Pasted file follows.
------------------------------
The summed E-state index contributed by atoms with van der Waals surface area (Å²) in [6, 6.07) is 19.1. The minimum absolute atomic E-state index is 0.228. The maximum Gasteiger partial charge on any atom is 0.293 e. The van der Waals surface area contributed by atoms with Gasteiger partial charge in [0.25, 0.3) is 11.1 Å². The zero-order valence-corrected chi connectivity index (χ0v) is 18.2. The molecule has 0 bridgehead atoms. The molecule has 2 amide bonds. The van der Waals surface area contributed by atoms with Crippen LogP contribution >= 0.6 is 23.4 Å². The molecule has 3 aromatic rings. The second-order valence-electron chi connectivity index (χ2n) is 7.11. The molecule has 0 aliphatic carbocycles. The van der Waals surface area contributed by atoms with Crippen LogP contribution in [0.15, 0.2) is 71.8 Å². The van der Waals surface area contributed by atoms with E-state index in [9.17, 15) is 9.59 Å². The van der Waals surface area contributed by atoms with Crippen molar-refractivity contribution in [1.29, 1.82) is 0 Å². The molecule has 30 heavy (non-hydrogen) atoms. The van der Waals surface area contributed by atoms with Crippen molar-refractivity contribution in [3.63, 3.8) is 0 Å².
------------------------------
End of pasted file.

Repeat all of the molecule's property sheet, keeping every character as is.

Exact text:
The summed E-state index contributed by atoms with van der Waals surface area (Å²) in [6, 6.07) is 19.1. The minimum absolute atomic E-state index is 0.228. The maximum Gasteiger partial charge on any atom is 0.293 e. The van der Waals surface area contributed by atoms with Gasteiger partial charge in [0.25, 0.3) is 11.1 Å². The zero-order valence-corrected chi connectivity index (χ0v) is 18.2. The molecule has 0 bridgehead atoms. The molecule has 2 amide bonds. The van der Waals surface area contributed by atoms with Crippen LogP contribution >= 0.6 is 23.4 Å². The molecule has 3 aromatic rings. The second-order valence-electron chi connectivity index (χ2n) is 7.11. The molecule has 0 aliphatic carbocycles. The van der Waals surface area contributed by atoms with Crippen LogP contribution in [0.15, 0.2) is 71.8 Å². The van der Waals surface area contributed by atoms with E-state index in [9.17, 15) is 9.59 Å². The van der Waals surface area contributed by atoms with Crippen molar-refractivity contribution in [1.29, 1.82) is 0 Å². The molecule has 30 heavy (non-hydrogen) atoms. The van der Waals surface area contributed by atoms with Crippen molar-refractivity contribution in [3.63, 3.8) is 0 Å².